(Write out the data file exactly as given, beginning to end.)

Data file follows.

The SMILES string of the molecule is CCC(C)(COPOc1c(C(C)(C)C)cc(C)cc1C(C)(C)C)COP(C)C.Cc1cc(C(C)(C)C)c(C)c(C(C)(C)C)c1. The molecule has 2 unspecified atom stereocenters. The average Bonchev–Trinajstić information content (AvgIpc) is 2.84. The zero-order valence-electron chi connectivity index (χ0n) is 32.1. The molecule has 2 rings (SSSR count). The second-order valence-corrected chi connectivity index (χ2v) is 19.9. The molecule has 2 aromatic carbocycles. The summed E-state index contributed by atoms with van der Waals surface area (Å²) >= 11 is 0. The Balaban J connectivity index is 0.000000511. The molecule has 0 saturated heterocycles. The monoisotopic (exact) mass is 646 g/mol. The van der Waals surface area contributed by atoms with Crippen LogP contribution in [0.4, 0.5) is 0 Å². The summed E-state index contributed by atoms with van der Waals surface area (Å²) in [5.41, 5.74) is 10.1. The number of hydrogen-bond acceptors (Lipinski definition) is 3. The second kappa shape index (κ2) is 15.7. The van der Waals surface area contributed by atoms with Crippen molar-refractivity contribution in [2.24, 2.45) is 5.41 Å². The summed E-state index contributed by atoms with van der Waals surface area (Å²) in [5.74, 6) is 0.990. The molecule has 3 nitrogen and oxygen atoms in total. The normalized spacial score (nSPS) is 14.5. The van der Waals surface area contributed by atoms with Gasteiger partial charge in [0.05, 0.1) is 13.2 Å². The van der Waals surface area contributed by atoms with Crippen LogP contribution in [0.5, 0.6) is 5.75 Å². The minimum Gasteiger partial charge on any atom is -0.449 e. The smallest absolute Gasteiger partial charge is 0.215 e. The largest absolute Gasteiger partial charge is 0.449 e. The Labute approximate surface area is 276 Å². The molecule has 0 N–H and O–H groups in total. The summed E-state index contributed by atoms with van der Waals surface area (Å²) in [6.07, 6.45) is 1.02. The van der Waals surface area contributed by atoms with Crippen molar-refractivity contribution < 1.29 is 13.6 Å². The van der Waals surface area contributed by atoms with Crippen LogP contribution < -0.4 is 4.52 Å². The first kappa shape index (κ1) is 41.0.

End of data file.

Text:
The SMILES string of the molecule is CCC(C)(COPOc1c(C(C)(C)C)cc(C)cc1C(C)(C)C)COP(C)C.Cc1cc(C(C)(C)C)c(C)c(C(C)(C)C)c1. The molecule has 2 unspecified atom stereocenters. The average Bonchev–Trinajstić information content (AvgIpc) is 2.84. The zero-order valence-electron chi connectivity index (χ0n) is 32.1. The molecule has 2 rings (SSSR count). The second-order valence-corrected chi connectivity index (χ2v) is 19.9. The molecule has 2 aromatic carbocycles. The summed E-state index contributed by atoms with van der Waals surface area (Å²) >= 11 is 0. The Balaban J connectivity index is 0.000000511. The molecule has 0 saturated heterocycles. The monoisotopic (exact) mass is 646 g/mol. The van der Waals surface area contributed by atoms with Crippen LogP contribution in [0.4, 0.5) is 0 Å². The summed E-state index contributed by atoms with van der Waals surface area (Å²) in [5.41, 5.74) is 10.1. The number of hydrogen-bond acceptors (Lipinski definition) is 3. The second kappa shape index (κ2) is 15.7. The van der Waals surface area contributed by atoms with Crippen molar-refractivity contribution in [2.24, 2.45) is 5.41 Å². The summed E-state index contributed by atoms with van der Waals surface area (Å²) in [5.74, 6) is 0.990. The molecule has 3 nitrogen and oxygen atoms in total. The normalized spacial score (nSPS) is 14.5. The van der Waals surface area contributed by atoms with Gasteiger partial charge in [0.05, 0.1) is 13.2 Å². The van der Waals surface area contributed by atoms with Crippen LogP contribution in [0.5, 0.6) is 5.75 Å². The minimum Gasteiger partial charge on any atom is -0.449 e. The smallest absolute Gasteiger partial charge is 0.215 e. The largest absolute Gasteiger partial charge is 0.449 e. The Labute approximate surface area is 276 Å². The molecule has 0 N–H and O–H groups in total. The summed E-state index contributed by atoms with van der Waals surface area (Å²) in [6.07, 6.45) is 1.02. The van der Waals surface area contributed by atoms with Crippen molar-refractivity contribution < 1.29 is 13.6 Å². The van der Waals surface area contributed by atoms with Crippen LogP contribution < -0.4 is 4.52 Å². The first kappa shape index (κ1) is 41.0.